Once done with lunch I headed over to the Yamaha truck. On the way over I thought back to my last ride on a Yamaha. It was the high banks of Daytona on an FZR600 in the early nineties. You might laugh if I told you I started dead last, from the back of the second wave. Hell I couldn't even see the starter from where I was gridded. I simply launched when everyone else did. This race was the only chance I would ever get to beat the one and only Colin Edwards. He finished not far from where he started - first. I finished very far from where I started - tenth. But those were just the beginning of our differences that weekend. Colin came to Daytona with a fleet of bikes, I came with my FZR. He came with an entourage of sponsors, I came as Jimmy Adamo's wrench. He went through about 20 sets of tires that weekend, I went through one. He won about eight races, I won a wrestling match with Jimmy that began in an elevator and ended with him fully clothed treading water in a swimming pool...
But such is life - and we all do the best we can with what we've got.
Yamaha sent a very capable tech, Kurt Morris, to prep the bikes for us. Kurt was a one man show and he had no problems with that. He didn't say much with his mouth, but he did say a whole lot in every other way there is to communicate. I got the feeling he didn't have a lot of respect for me in the beginning. Kurt made it clear that you had to earn his respect.
Once out on the track the Yamaha R1 felt nimble, light, and strong. But there was a significant lag in the throttle response about mid way through the rev range. Kurt said it was the "Fly by wire" system that Yamaha uses on the R1. Call it what you want, all I know is when I was leaned way over looking for a little more roll speed to maintain lean angle, the bike just fell on it's face sometimes. The only way around it I found, was to ride it like a 600. Just keep the revs way up - out of the range of the lag. At least it was consistent. Consistent problems you can ride around, which is exactly what we did. But as we picked up speed out there we uncovered another problem with the R1. The brakes (or at least that's what I thought it was). Straight up and down under any substantial braking this bike shook like a jackhammer. I swore the rotors were bent, so once I found no way around the problem I came back in. I drove right up to Kurt and explained in great detail exactly what I experienced out there - from the throttle lag to the jackhammer braking. Suddenly Kurt seemed to come around. He jumped into the truck and quickly got another front wheel. He explained the throttle situation in great detail, and then began working on the forks. In less than a half hour we were back out there - but so was the jackhammer. Turns out it wasn't the brakes after all. It was the front suspension. I guess I was braking hard enough out there to bottom the front end. It took a few runs back-to-back but Kurt got the bike dialed pretty good.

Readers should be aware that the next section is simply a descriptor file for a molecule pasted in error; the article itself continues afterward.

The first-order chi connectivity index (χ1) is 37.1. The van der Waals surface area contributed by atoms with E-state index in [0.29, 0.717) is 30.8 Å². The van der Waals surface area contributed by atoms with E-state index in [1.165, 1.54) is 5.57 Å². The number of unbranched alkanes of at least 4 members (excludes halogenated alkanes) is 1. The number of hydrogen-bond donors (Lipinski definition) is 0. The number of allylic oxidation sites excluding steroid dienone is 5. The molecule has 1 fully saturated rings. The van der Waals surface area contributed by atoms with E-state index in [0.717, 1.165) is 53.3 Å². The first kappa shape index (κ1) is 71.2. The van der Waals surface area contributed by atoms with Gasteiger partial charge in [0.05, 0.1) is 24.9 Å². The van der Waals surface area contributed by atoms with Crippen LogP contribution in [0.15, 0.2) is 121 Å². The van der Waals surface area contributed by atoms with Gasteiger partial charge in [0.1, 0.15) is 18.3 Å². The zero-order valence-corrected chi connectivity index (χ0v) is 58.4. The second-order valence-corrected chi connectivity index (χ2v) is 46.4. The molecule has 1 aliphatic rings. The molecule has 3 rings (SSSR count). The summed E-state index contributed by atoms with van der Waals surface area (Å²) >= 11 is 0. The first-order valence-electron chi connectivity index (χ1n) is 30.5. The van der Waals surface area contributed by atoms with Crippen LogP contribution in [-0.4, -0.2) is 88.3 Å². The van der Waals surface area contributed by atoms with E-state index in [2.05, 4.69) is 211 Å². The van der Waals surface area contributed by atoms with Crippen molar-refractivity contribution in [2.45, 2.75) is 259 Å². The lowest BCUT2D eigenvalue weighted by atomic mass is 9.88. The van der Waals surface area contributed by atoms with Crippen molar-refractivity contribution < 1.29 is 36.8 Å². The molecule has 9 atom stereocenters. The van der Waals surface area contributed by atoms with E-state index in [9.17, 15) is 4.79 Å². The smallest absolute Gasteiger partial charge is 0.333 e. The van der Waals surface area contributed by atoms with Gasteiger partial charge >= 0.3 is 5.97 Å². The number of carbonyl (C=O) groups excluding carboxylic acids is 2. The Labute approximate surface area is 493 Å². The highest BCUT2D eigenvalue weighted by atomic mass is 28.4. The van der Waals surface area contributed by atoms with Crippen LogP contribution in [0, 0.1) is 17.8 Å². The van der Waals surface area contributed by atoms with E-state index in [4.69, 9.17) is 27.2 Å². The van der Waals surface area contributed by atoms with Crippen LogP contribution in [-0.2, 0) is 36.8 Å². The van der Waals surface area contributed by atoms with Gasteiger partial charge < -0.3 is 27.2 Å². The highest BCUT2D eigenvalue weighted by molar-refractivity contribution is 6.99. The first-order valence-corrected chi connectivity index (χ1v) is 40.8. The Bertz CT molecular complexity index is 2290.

There is a back straight at Thunderhill that has a 'gradual' rise to it, then you crest the rise and shoot under a foot-bridge. I've run around this track a few times by now and at the very most, sometimes our bikes used to get light in the front-end while cresting that rise. "Sometimes." This Yamaha R1? It lofted the front wheel BEFORE the rise, on the way UP the hill. The R1 is insanely fast. But this was not supposed to be my hot lap time - that was to come later. So I parked it for a while and moved on over to the Honda camp.
This is where we finally got to meet Doug Toland. It turns out he was not there to ride, necessarily. He was there to set the CBR600-RRs up for us testers. I introduced myself to Doug and I could tell he already had me pegged as an opportunity to create some heat out there for the Honda. Doug asked my weight, eyed up my height, asked me to sit on the bike - and then told me to go away for a while. He spun the shock up, turned a few clicks here and there, checked static sag and then had me sit on it all over again. He made me do this three times, then finally he set me free. I have to admit, Doug knows what he's doing. That bike felt like it wanted to be ridden just as much as I wanted to ride it. The power came on very smooth and linear. It was very predictable, and gradually just grew stronger and stronger. And nimble? Oh man this bike loved being flicked from here to there and back again. It gave great feedback through the front end, and almost asked you to turn the throttle till you plowed the front tire through some of Thunderhill's long lefts.
Some bikes scare the life out of you with their front-ends. It seems the most you can do is to guess whether or not you can go faster. Not the CBR600-RR. That bike, at least the way Doug had it set up, was one hell of a fun bike to ride hard.
By now I was feeling like re-aligning my hips, so I figured I'd check in on the boss. Tracy and I found Jeff Nash, John Canton, and Michael Lock all set up on pit lane. They were watching Aaron Frank about to take his hot laps on the 1098. And this, my friends, is where the day gets a bit more interesting..